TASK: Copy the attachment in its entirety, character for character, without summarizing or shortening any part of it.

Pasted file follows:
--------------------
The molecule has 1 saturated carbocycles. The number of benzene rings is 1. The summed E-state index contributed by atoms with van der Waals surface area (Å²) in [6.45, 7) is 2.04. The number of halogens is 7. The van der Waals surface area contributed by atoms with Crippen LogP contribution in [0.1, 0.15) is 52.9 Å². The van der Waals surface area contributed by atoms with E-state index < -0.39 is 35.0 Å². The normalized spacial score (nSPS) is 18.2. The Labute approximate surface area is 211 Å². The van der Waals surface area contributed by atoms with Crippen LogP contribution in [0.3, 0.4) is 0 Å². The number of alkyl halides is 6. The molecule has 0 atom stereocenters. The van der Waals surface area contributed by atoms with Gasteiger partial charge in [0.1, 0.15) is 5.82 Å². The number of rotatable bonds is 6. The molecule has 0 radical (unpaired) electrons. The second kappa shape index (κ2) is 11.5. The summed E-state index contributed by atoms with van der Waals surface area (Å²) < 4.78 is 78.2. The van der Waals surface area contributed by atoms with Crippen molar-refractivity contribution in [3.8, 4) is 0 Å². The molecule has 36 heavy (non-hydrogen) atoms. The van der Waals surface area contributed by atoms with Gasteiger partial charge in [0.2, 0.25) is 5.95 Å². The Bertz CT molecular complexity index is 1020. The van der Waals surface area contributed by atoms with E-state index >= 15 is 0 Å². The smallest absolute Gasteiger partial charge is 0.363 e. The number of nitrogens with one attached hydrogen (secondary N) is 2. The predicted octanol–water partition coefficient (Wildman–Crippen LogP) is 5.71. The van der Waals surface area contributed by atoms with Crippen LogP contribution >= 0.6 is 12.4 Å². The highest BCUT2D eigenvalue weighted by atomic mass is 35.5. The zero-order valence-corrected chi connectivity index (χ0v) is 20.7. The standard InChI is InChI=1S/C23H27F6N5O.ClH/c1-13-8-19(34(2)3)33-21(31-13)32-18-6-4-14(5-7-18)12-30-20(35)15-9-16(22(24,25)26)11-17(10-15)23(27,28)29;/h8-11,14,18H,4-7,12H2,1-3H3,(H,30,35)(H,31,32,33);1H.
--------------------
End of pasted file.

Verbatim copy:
The molecule has 1 saturated carbocycles. The number of benzene rings is 1. The summed E-state index contributed by atoms with van der Waals surface area (Å²) in [6.45, 7) is 2.04. The number of halogens is 7. The van der Waals surface area contributed by atoms with Crippen LogP contribution in [0.1, 0.15) is 52.9 Å². The van der Waals surface area contributed by atoms with E-state index < -0.39 is 35.0 Å². The normalized spacial score (nSPS) is 18.2. The Labute approximate surface area is 211 Å². The van der Waals surface area contributed by atoms with Crippen LogP contribution in [0.3, 0.4) is 0 Å². The number of alkyl halides is 6. The molecule has 0 atom stereocenters. The van der Waals surface area contributed by atoms with Gasteiger partial charge in [0.1, 0.15) is 5.82 Å². The number of rotatable bonds is 6. The molecule has 0 radical (unpaired) electrons. The second kappa shape index (κ2) is 11.5. The summed E-state index contributed by atoms with van der Waals surface area (Å²) < 4.78 is 78.2. The van der Waals surface area contributed by atoms with Crippen molar-refractivity contribution in [3.8, 4) is 0 Å². The molecule has 36 heavy (non-hydrogen) atoms. The van der Waals surface area contributed by atoms with Gasteiger partial charge in [0.2, 0.25) is 5.95 Å². The Bertz CT molecular complexity index is 1020. The van der Waals surface area contributed by atoms with E-state index >= 15 is 0 Å². The smallest absolute Gasteiger partial charge is 0.363 e. The number of nitrogens with one attached hydrogen (secondary N) is 2. The predicted octanol–water partition coefficient (Wildman–Crippen LogP) is 5.71. The van der Waals surface area contributed by atoms with Crippen LogP contribution >= 0.6 is 12.4 Å². The highest BCUT2D eigenvalue weighted by atomic mass is 35.5. The zero-order valence-corrected chi connectivity index (χ0v) is 20.7. The standard InChI is InChI=1S/C23H27F6N5O.ClH/c1-13-8-19(34(2)3)33-21(31-13)32-18-6-4-14(5-7-18)12-30-20(35)15-9-16(22(24,25)26)11-17(10-15)23(27,28)29;/h8-11,14,18H,4-7,12H2,1-3H3,(H,30,35)(H,31,32,33);1H.